Table of Contents Next Page »

[Page 13]

A. Introduction to the city


Zhvil – Novohrad Volynski

Azriel Uri of Ramat Gan

Translated by Jerrold Landau

As I remember the city of Zhvil, where I was born and took my first steps to greet the wide world, my spirit pines: Splendid landscapes, the Sluch River winding through its channels between mountains covered with groves, the wide bridge leading to these groves, and the large forest spreading out northward from the city until the courtyard of the count–duke, the forest in which we strolled during our youth –– all come to my memory. I recall its Hassidic personalities, its noble and humble peoples, its few maskilim who attempted to free themselves from the fetters of the surroundings, the small group of active Zionists who still absorbed the influence from the Fierberg group, and the masses of simple folk who toiled and worked, whose joy in life was expressed in their pure deeds and whose imparted so much splendor to their environment.

Let us discuss several sections of the annals of our city, its communal life and personalities. The members of the coming generation should understand and learn how to draw hidden strength of spirit from the wellspring from which they were forged.



According to the information in our hands, there are no reliable sources about the ancient times of the city. According to the General Russian Encyclopedia (published by Brokhaus–Efron 1897, volume 21, page 365) the city of Zhvil is mentioned for the first time in Slavic historical documents in 1257. At that time, the city belonged to the WEodzimierz WolyEski (Volodymyr Volinski) Polish Duchy. The princes Wasyly and Andzrej Semonowicz were known as the princes (knioz) of Zhvil. After their deaths, Prince Konstantin Ostrowzski ruled of the city. The city belonged to the District (Powiat) of Luck (Lutzk) until the conquest of the city by the Russians in 1793. It became a district city when it was annexed to Russia, and turned into a regional city in 1804. According to Polish sources[1], the town of Zhvil belonged to the Polish prince Wasyly during the 14th century, and was later taken over by the Prince Andrzej Zwiagelski. From that time, it was called by his name. He bequeathed the town to Hetman Konstantin Ostrowzski, who bequeathed it after his death to Prince Lyubomirski. The town, which grew in the interim, was included in the Luck District (Powiat) until the Russian conquest of Wolhyn. Its name was changed after it was annexed to Russia during the time of Catherine the Great in 1796. It was then called Novohrad–Volinski, and was declared a district city.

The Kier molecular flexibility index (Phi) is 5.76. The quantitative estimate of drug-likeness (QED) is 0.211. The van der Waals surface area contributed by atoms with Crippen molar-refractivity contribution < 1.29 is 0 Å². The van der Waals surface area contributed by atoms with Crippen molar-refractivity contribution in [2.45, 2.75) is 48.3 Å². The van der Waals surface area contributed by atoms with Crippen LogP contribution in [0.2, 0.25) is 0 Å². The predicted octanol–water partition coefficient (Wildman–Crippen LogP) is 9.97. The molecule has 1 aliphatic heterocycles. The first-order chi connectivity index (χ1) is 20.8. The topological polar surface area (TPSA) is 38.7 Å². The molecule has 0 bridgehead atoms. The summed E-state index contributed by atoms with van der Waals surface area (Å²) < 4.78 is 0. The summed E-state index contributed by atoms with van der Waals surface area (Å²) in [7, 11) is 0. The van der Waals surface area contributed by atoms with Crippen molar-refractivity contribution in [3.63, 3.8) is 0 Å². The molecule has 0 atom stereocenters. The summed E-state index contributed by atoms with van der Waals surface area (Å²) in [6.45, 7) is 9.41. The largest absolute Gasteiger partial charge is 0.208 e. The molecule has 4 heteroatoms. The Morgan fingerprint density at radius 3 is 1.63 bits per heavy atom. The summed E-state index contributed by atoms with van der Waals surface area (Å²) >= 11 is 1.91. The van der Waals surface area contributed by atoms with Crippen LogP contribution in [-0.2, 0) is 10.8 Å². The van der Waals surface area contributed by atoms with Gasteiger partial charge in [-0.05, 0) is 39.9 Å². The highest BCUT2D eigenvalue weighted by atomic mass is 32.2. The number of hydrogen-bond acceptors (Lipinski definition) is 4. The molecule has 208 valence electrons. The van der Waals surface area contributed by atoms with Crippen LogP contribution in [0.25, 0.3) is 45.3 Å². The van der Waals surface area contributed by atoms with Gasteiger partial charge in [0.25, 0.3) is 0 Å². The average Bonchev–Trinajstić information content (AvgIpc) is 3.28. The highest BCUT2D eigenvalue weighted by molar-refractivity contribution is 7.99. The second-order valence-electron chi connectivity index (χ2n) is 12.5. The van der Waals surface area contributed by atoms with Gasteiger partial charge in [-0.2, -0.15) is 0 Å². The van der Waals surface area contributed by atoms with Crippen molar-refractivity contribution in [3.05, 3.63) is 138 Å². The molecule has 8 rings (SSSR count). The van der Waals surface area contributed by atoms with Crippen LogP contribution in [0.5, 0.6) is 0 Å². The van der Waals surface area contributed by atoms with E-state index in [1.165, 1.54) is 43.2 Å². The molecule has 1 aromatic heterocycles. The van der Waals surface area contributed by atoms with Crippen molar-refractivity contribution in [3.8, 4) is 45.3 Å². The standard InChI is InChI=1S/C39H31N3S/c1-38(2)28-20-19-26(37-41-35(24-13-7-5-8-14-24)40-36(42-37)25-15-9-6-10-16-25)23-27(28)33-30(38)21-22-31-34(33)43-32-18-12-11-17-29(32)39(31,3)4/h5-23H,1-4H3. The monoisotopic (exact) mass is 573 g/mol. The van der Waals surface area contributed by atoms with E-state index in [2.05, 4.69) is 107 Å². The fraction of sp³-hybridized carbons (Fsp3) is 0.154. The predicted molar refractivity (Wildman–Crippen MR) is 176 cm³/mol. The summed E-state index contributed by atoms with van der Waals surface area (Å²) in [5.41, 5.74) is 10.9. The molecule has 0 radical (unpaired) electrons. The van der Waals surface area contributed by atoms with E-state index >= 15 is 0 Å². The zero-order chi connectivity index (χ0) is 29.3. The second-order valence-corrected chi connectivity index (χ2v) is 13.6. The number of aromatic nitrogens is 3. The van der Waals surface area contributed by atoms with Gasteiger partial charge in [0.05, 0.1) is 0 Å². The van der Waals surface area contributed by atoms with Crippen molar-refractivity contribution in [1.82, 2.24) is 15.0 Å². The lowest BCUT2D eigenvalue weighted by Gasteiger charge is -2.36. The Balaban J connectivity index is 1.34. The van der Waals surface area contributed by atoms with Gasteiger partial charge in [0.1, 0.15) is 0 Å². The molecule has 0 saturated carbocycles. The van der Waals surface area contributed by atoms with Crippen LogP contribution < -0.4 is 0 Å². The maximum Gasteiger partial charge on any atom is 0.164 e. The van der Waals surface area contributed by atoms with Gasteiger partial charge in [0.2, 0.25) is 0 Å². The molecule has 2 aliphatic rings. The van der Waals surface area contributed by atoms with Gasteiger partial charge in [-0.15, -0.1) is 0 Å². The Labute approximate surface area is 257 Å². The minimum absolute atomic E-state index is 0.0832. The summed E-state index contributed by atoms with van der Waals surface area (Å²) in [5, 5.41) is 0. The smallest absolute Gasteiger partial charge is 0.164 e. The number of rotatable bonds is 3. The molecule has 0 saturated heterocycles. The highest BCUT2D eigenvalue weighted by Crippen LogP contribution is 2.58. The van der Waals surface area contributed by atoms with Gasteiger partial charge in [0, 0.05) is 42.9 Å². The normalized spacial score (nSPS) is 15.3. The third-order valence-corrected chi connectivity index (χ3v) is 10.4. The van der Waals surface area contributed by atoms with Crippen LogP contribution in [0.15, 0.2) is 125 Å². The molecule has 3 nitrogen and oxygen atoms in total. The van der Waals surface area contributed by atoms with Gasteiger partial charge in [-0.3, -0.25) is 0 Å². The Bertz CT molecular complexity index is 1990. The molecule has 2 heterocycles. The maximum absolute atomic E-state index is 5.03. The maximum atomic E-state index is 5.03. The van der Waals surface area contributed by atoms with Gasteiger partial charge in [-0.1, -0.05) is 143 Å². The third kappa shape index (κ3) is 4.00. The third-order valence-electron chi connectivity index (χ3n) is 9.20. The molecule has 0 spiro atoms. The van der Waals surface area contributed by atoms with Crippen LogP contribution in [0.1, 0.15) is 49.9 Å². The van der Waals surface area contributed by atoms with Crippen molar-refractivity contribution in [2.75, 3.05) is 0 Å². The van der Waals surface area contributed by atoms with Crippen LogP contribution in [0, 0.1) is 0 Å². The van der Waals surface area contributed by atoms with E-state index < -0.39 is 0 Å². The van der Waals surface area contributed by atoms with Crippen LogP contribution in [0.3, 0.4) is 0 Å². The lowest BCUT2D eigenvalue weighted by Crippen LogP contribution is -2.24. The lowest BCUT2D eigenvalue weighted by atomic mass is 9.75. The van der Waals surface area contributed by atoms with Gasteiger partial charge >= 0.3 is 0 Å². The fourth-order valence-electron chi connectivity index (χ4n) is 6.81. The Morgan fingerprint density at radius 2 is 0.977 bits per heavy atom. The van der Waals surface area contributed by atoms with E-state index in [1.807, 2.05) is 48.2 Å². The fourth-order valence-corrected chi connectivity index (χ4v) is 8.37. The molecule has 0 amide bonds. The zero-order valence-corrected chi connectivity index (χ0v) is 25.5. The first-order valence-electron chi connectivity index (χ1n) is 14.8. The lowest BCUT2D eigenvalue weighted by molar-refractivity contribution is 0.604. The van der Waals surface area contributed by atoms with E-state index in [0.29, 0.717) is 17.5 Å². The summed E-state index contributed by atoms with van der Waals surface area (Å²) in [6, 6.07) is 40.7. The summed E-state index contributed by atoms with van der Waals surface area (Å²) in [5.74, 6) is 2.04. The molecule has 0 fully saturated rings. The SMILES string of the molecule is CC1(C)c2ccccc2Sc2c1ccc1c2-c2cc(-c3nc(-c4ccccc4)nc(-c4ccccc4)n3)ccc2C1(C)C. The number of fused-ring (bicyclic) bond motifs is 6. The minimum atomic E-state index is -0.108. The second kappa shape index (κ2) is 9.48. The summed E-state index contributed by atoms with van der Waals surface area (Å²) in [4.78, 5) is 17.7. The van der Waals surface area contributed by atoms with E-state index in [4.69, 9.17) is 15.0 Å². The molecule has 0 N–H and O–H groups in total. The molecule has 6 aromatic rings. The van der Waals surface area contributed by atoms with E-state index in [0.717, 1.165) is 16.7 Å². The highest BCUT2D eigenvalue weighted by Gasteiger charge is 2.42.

Due to the lack of official documents, we cannot determine exactly when the Jewish community was established in that city. It is not mentioned among the towns of the area in the lists of the disturbances of Tach–VeTat (1648–49)[2]. However, from this fact, we cannot state that there were no Jews there at all. According to tradition, the Jews of Zhvil escaped to the fortress in the nearby town of Polna, where they were killed among the myriads of Jews murdered by the Haidamaks[3] under the command of Hetman Kryvonos. According to the details mentioned in the story of P. N. Batyushkov[4][5], this Hetman attacked the city of Zhwil with some of his troops after the slaughter in the fortress. He murdered its Jews and destroyed it completely. The destruction of this city was so great, that even 117 years later, in 1765, there were only 567 taxpayers there, including 474 Jews. The general population was 2,304 citizens at that time, including 1,752 Jews. During those years, a trial took place against the Jewish communities in the Wolhyn region regarding the taxes to the duke. Jews of Zhvil are also mentioned[6] in a document attached to the

[Page 14]

edict of the general ruler as a response to the complaint of the communities about the magnitude of the taxes, in which he commanded a seizure of communal property until the completion of the payment. According to the ledger, a copy of this edict can be found in the national library in Jerusalem.

According to tradition, it seems that the city began to be built on the slope next to the Sluch River. All crossings took place over the river crossing that extended from one bank to the other. Working people who served the nearby villages first began to settle in that area. As the population grew, the groves in the region were cut down and other sections of the city were built. The straight, wide boulevards for which are city was known were built according to plan.